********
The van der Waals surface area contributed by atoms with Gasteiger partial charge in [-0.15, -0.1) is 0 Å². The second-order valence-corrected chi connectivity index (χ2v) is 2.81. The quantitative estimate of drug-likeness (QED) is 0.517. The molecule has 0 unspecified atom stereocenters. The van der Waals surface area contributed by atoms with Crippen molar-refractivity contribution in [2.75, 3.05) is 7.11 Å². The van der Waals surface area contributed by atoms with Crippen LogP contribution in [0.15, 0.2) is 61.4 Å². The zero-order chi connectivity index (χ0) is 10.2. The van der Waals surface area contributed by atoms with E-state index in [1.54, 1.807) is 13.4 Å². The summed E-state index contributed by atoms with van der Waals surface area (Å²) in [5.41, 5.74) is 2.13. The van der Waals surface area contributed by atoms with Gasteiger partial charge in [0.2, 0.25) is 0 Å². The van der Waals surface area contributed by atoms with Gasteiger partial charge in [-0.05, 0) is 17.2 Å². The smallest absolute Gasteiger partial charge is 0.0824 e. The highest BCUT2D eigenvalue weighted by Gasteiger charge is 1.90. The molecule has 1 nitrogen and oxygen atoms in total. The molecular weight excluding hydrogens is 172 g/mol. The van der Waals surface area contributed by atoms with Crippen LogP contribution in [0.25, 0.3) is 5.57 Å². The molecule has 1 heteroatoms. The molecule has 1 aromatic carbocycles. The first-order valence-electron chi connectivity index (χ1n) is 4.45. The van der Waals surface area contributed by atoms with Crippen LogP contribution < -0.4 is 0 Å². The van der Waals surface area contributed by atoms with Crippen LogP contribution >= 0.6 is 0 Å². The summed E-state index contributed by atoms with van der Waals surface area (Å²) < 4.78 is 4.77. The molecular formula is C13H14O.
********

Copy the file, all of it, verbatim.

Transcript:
The van der Waals surface area contributed by atoms with Gasteiger partial charge in [-0.15, -0.1) is 0 Å². The second-order valence-corrected chi connectivity index (χ2v) is 2.81. The quantitative estimate of drug-likeness (QED) is 0.517. The molecule has 0 unspecified atom stereocenters. The van der Waals surface area contributed by atoms with Crippen molar-refractivity contribution in [2.75, 3.05) is 7.11 Å². The van der Waals surface area contributed by atoms with Crippen LogP contribution in [0.15, 0.2) is 61.4 Å². The zero-order chi connectivity index (χ0) is 10.2. The van der Waals surface area contributed by atoms with E-state index in [1.54, 1.807) is 13.4 Å². The summed E-state index contributed by atoms with van der Waals surface area (Å²) in [5.41, 5.74) is 2.13. The van der Waals surface area contributed by atoms with Gasteiger partial charge in [0.2, 0.25) is 0 Å². The van der Waals surface area contributed by atoms with Gasteiger partial charge in [-0.05, 0) is 17.2 Å². The smallest absolute Gasteiger partial charge is 0.0824 e. The highest BCUT2D eigenvalue weighted by Gasteiger charge is 1.90. The molecule has 1 nitrogen and oxygen atoms in total. The molecular weight excluding hydrogens is 172 g/mol. The van der Waals surface area contributed by atoms with Crippen LogP contribution in [0.25, 0.3) is 5.57 Å². The molecule has 1 heteroatoms. The molecule has 1 aromatic carbocycles. The first-order valence-electron chi connectivity index (χ1n) is 4.45. The van der Waals surface area contributed by atoms with Crippen LogP contribution < -0.4 is 0 Å². The van der Waals surface area contributed by atoms with Crippen LogP contribution >= 0.6 is 0 Å². The summed E-state index contributed by atoms with van der Waals surface area (Å²) < 4.78 is 4.77. The molecular formula is C13H14O.